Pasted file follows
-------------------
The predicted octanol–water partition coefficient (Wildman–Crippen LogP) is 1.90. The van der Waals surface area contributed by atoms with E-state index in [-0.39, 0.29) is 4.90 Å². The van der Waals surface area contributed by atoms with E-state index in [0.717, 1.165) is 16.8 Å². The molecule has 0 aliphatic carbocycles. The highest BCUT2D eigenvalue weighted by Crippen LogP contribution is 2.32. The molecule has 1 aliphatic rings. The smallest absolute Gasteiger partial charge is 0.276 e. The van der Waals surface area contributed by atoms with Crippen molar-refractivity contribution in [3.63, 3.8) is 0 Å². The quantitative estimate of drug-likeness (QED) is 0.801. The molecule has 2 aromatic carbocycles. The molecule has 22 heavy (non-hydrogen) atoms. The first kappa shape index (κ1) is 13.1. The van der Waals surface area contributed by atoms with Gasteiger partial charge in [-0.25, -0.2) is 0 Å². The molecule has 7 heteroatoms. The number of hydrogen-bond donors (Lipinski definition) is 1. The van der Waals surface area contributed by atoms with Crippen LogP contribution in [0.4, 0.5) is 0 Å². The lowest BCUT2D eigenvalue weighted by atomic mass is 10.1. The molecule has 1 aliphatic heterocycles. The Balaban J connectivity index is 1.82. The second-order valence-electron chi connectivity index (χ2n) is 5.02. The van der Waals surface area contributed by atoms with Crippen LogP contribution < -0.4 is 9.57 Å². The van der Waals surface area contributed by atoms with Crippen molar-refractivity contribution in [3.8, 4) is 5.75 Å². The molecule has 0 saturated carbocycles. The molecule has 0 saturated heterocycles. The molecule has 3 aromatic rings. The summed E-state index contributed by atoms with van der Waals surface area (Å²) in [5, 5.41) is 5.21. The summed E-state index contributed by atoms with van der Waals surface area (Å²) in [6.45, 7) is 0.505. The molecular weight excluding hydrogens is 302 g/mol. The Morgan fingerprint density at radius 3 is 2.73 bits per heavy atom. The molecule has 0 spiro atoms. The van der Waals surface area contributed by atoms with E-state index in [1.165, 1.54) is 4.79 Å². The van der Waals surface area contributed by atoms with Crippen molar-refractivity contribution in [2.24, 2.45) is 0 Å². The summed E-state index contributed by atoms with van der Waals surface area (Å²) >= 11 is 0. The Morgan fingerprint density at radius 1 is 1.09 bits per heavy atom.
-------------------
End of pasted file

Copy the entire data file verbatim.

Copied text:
The predicted octanol–water partition coefficient (Wildman–Crippen LogP) is 1.90. The van der Waals surface area contributed by atoms with E-state index in [-0.39, 0.29) is 4.90 Å². The van der Waals surface area contributed by atoms with E-state index in [0.717, 1.165) is 16.8 Å². The molecule has 0 aliphatic carbocycles. The highest BCUT2D eigenvalue weighted by Crippen LogP contribution is 2.32. The molecule has 1 aliphatic rings. The smallest absolute Gasteiger partial charge is 0.276 e. The van der Waals surface area contributed by atoms with Crippen molar-refractivity contribution in [3.63, 3.8) is 0 Å². The quantitative estimate of drug-likeness (QED) is 0.801. The molecule has 2 aromatic carbocycles. The molecule has 22 heavy (non-hydrogen) atoms. The first kappa shape index (κ1) is 13.1. The van der Waals surface area contributed by atoms with Gasteiger partial charge in [-0.25, -0.2) is 0 Å². The molecule has 7 heteroatoms. The number of hydrogen-bond donors (Lipinski definition) is 1. The van der Waals surface area contributed by atoms with Crippen LogP contribution in [0.4, 0.5) is 0 Å². The lowest BCUT2D eigenvalue weighted by atomic mass is 10.1. The molecule has 1 aliphatic heterocycles. The Balaban J connectivity index is 1.82. The second-order valence-electron chi connectivity index (χ2n) is 5.02. The van der Waals surface area contributed by atoms with Crippen LogP contribution < -0.4 is 9.57 Å². The van der Waals surface area contributed by atoms with Crippen molar-refractivity contribution in [3.8, 4) is 5.75 Å². The molecule has 0 saturated carbocycles. The molecule has 0 saturated heterocycles. The molecule has 3 aromatic rings. The summed E-state index contributed by atoms with van der Waals surface area (Å²) in [5, 5.41) is 5.21. The summed E-state index contributed by atoms with van der Waals surface area (Å²) in [6.45, 7) is 0.505. The molecular weight excluding hydrogens is 302 g/mol. The Morgan fingerprint density at radius 3 is 2.73 bits per heavy atom. The molecule has 0 spiro atoms. The van der Waals surface area contributed by atoms with E-state index in [1.165, 1.54) is 4.79 Å². The van der Waals surface area contributed by atoms with Crippen molar-refractivity contribution in [2.24, 2.45) is 0 Å². The summed E-state index contributed by atoms with van der Waals surface area (Å²) >= 11 is 0. The Morgan fingerprint density at radius 1 is 1.09 bits per heavy atom.